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The need for financial education is greater than ever, and recognition of this fact continues to gain public attention at the local, state, and national levels. Teaching children and young adults basic money lessons – how to save, budget, and use credit wisely – is one of the best ways to prepare them for their money future. Bankers are experts at money management, so it's a natural fit for them to be involved in financial education efforts.
The WBA also collaborates with state organizations, coalitions, and government agencies to leverage efforts to provide a variety of choices for consumers to learn about managing money.
Financial Education Public-Private Partnership (FEPPP)
The 2004 Washington State Legislature created FLPPP to develop an educational definition of financial literacy, identify strategies that promote the use of financial literacy curricula in schools, and serve as an educational resource on the issue. In 2009, the legislature created FEPPP to extend the efforts of FLPPP
This nonprofit coalition is comprised of individuals, non-profit and governmental agencies, and the corporate sector, who have joined together to promote the need for financial education in Washington State.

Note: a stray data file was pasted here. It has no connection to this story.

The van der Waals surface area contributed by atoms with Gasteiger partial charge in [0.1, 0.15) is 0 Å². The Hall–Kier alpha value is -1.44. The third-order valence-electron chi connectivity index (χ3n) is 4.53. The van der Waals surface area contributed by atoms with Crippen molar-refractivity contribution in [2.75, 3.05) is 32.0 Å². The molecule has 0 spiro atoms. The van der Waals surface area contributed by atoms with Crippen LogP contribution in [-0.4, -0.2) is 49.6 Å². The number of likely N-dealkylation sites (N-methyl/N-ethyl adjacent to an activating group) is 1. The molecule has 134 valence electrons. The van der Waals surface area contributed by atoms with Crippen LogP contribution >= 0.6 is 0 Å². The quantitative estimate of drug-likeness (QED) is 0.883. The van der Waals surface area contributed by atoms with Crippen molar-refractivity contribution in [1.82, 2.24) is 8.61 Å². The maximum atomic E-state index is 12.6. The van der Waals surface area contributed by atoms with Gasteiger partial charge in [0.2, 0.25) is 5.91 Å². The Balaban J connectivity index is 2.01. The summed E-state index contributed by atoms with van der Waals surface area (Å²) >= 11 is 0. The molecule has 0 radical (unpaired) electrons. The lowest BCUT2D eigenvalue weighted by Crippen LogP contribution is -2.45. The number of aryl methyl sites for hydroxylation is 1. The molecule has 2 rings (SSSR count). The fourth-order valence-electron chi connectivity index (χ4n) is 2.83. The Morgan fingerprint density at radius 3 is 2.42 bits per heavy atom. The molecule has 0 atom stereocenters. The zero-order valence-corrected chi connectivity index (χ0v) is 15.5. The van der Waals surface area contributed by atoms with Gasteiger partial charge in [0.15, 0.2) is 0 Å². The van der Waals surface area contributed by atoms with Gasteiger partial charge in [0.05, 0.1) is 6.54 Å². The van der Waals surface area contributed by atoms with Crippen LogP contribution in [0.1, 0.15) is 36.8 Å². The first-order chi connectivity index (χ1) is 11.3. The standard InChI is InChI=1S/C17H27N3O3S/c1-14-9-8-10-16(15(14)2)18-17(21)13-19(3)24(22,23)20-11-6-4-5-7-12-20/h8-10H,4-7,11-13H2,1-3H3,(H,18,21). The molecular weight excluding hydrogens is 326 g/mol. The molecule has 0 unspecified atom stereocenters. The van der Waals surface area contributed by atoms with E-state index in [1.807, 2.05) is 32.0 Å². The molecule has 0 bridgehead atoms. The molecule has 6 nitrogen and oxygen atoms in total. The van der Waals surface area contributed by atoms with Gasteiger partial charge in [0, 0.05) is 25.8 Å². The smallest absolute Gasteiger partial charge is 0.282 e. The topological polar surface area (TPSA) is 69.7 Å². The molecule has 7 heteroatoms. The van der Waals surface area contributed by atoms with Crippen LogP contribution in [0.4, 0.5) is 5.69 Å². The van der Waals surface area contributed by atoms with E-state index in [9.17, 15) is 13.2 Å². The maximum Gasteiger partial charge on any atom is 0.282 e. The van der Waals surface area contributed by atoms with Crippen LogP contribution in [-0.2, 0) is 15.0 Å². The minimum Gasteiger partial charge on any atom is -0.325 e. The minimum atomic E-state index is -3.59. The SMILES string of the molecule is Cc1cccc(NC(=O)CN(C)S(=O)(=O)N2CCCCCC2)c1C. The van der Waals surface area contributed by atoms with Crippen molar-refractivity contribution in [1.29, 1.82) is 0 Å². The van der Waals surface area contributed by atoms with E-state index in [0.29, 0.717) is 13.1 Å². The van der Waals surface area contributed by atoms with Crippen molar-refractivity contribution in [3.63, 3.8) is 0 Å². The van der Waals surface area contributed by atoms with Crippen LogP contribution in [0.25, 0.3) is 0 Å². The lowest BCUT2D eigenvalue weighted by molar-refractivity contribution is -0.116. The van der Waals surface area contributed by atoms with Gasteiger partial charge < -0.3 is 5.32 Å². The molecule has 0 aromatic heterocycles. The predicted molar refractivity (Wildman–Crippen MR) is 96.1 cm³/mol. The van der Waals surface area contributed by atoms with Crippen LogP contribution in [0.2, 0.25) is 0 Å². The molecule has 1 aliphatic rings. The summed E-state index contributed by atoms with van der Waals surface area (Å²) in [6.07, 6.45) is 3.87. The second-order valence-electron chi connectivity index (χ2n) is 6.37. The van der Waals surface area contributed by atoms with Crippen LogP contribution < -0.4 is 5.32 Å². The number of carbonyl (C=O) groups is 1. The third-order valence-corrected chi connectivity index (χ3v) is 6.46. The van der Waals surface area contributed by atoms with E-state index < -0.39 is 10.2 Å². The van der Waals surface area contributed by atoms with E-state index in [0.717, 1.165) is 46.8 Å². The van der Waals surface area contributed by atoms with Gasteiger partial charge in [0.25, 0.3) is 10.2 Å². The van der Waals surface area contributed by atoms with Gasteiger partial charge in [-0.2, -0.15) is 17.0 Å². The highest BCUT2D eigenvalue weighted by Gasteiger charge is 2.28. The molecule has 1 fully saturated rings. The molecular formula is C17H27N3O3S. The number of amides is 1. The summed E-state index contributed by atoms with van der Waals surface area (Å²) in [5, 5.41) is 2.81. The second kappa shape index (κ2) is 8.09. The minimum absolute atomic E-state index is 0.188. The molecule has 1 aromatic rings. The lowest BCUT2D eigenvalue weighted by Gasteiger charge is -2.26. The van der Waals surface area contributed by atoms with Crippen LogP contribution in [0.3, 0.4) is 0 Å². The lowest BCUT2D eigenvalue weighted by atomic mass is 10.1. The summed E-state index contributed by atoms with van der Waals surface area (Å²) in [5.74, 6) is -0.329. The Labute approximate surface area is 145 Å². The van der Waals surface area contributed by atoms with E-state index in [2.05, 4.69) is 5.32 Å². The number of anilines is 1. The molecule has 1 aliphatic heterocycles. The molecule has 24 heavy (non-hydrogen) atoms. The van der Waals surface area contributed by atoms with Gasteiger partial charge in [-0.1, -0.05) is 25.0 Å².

Junior Achievement of Washington
Established in 1953 and founded nationally in 1919, Junior Achievement's 3,300 community volunteers serve as valuable role models illustrating the importance of education. www.jawashington.org
An educated consumer is the best customer. As the banking industry has evolved, so have the products offered and the number of products. It is important for consumers to understand their choices.
National Teach Children to Save Day
Teach Children to Save is a national program the organizes banker volunteers to help young people develop a savings habit early in life. Since the program started in 1997, some 123,000 bankers have taught savings skills to more than 5 millions students. Visit the website for tips and tools to help children learn how to save.
Get Smart About Credit Day
A national financial education program that helps bankers teach young adults the ABCs of wise credit use. Visit the website to register for the newsletter, access interactive resources, and learn more about credit.
The FDIC created the Money Smart training program to help adults outside the financial mainstream enhance their money skills and create positive banking relationships. Money Smart is available in four versions:
Hands on Banking® - This program by Wells Fargo is a free, fun financial education program that presents the basics of smart money management in an easy-to use format.
Questions? Email or call us at (206) 447-1700.